acasualobserver Tue 01-Mar-16 16:25:07

I think, with the wisdom of hindsight, you should not have allowed yourself to be sworn to secrecy about your aunt's financial arrangements. However, I also think you should break this confidence - as pps have said, anything else is unfair on your mother. It's also up to your mother what she does with this information - she may just prefer to say nothing and keep a closer check on the ways she is subsidising your aunt.

acasualobserver Tue 01-Mar-16 16:27:31

Sorry, x-post - just seen that you did not have the chance to refuse being co-opted.

Primaryteach87 Tue 01-Mar-16 16:36:49

I don't think you should tell your mum. Your aunt and your mum's relationship is a separate issue. Ultimately it's not for your mum to make financial decisions for your aunt. She has chosen to subsidise her but that doesn't mean she gets veto over every decision. Finally if your aunt doesn't own the house, she cannot have secured a loan against it. Therefore it's not anyone else's business. Unwise, yes, but private.

Yeh, I think you can all support your Aunt better if your DM knows about it all. Your poor Aunt having terminal cancer flowers Sounds like whatever support she has been getting from you all she may need a little more for her last few years (possibly but not necessarily financial)

DinosaursRoar Tue 01-Mar-16 16:45:37

I think your Aunt does expect you to tell your mum, and get your mum to pay off the loan.

I think you need to talk to your mum about what you can both expect from your Aunt, given her mental abilities, if she is just not capable of budgeting, was it unfair to say "this is enough for her to live off" and expect her to keep to it without anyone close by keeping an eye on her? Assume your Aunt doesn't have other family in NZ keeping an eye on her day to day.

I would query why your Aunt was paying anything for the kitchen when it's not her house? Is she effectively your tenant, just not one that has to pay rent? You might want to look at NZ tenancy laws, and where you stand if she's run up debts paying for repairs and work to the house that you were liable for.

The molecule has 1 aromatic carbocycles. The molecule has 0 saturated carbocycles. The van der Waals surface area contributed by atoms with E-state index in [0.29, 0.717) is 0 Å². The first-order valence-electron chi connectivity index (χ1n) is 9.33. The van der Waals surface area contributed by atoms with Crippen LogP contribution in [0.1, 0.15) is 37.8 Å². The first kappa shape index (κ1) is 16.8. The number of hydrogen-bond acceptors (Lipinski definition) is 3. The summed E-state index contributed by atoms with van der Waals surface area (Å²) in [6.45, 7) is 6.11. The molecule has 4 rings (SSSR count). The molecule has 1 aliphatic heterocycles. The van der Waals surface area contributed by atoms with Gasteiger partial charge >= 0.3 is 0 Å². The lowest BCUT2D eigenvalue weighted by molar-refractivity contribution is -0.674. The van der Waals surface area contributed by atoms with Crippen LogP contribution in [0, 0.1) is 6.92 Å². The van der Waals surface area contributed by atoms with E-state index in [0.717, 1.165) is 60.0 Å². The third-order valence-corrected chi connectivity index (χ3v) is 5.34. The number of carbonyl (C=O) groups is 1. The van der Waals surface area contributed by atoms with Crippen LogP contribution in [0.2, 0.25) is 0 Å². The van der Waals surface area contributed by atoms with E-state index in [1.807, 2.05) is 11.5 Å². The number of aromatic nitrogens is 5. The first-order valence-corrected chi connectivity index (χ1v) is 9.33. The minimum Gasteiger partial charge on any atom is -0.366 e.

I'm assuming the house belonged to your Aunt and Mum's parents who 'skipped a generation' and left it to you and your DB rather than their 2 DDs to ensure their DD with undiagnoised difficulties would always have a roof over her head.

Flisspaps Tue 01-Mar-16 16:48:55

YANBU.

ConferencePear Tue 01-Mar-16 16:50:52

Is it possible that your aunt has some sort of life insurance that she thinks will pay if off ?

Redroses11 Tue 01-Mar-16 16:56:31

A five year loan would be for a significant sum.

ShmooBooMoo Tue 01-Mar-16 17:00:12

I think you should call your aunt, tell her she has put you in a difficult and unfair position by telling you about the loan and swearing you to secrecy, and that you are letting her know that you feel duty bound to tell your mother as she is generously subsidised by her/ that the loan may one day fall to her.
Is your aunt quite isolated? That, coupled with her suspected Asperger's and terminal illness, could mean she is depressed and behaving recklessly, either unwilling or unable to foresee negative consequences. As you say, the loan is for things she does not need and I'm sure if she needed glasses, being as generous and caring a sister as your mum obviously is, she would help out with that.
I think she forfeited her right to ask you to keep her confidence when it sounds like it was said before you had a chance to agree or disagree...

FeelItInMyToes Tue 01-Mar-16 17:01:09

As an ex bank manager here I would be hearing alarm bells ringing! Who has the deeds to the house? Is it possible that she has used them to secure a loan? And as cold hearted as it sounds, unfortunately we wouldn't be allowed to sanction a loan for someone who is terminally ill, especially with a five year term.

I'm sorry but I think you need to look closer into this, especially from the point of view of protecting your aunt.

I think you are going to have to tell your mum, you didn't ask to "keep" this secret, it was forced upon you. To tell is the lesser of 2 evils.